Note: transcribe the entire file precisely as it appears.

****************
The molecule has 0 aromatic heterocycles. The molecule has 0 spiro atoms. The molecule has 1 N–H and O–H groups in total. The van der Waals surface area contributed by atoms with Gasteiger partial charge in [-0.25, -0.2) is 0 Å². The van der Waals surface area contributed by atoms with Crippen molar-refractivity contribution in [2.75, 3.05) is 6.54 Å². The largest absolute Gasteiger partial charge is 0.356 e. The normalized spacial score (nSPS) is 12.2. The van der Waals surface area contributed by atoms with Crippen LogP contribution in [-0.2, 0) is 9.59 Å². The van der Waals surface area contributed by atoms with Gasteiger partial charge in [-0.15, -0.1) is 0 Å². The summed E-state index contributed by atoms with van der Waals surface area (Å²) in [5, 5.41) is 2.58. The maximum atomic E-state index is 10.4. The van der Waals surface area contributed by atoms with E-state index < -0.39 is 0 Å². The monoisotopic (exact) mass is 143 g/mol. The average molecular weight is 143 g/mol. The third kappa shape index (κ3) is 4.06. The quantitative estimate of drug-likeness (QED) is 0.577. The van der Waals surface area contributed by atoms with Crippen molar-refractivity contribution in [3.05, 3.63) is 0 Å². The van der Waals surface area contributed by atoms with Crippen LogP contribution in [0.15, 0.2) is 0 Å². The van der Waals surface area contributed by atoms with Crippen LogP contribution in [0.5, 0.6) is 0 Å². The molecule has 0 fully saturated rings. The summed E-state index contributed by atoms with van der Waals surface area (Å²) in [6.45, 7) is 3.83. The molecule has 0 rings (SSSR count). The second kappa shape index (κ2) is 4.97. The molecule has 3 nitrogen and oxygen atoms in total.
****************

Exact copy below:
The molecule has 0 aromatic heterocycles. The molecule has 0 spiro atoms. The molecule has 1 N–H and O–H groups in total. The van der Waals surface area contributed by atoms with Gasteiger partial charge in [-0.25, -0.2) is 0 Å². The van der Waals surface area contributed by atoms with Crippen molar-refractivity contribution in [2.75, 3.05) is 6.54 Å². The largest absolute Gasteiger partial charge is 0.356 e. The normalized spacial score (nSPS) is 12.2. The van der Waals surface area contributed by atoms with Crippen LogP contribution in [-0.2, 0) is 9.59 Å². The van der Waals surface area contributed by atoms with Gasteiger partial charge in [-0.15, -0.1) is 0 Å². The summed E-state index contributed by atoms with van der Waals surface area (Å²) in [5, 5.41) is 2.58. The maximum atomic E-state index is 10.4. The van der Waals surface area contributed by atoms with E-state index < -0.39 is 0 Å². The monoisotopic (exact) mass is 143 g/mol. The average molecular weight is 143 g/mol. The third kappa shape index (κ3) is 4.06. The quantitative estimate of drug-likeness (QED) is 0.577. The van der Waals surface area contributed by atoms with Crippen molar-refractivity contribution in [3.05, 3.63) is 0 Å². The van der Waals surface area contributed by atoms with Crippen LogP contribution in [0.15, 0.2) is 0 Å². The van der Waals surface area contributed by atoms with Crippen LogP contribution in [0.5, 0.6) is 0 Å². The molecule has 0 fully saturated rings. The summed E-state index contributed by atoms with van der Waals surface area (Å²) in [6.45, 7) is 3.83. The molecule has 0 rings (SSSR count). The second kappa shape index (κ2) is 4.97. The molecule has 3 nitrogen and oxygen atoms in total.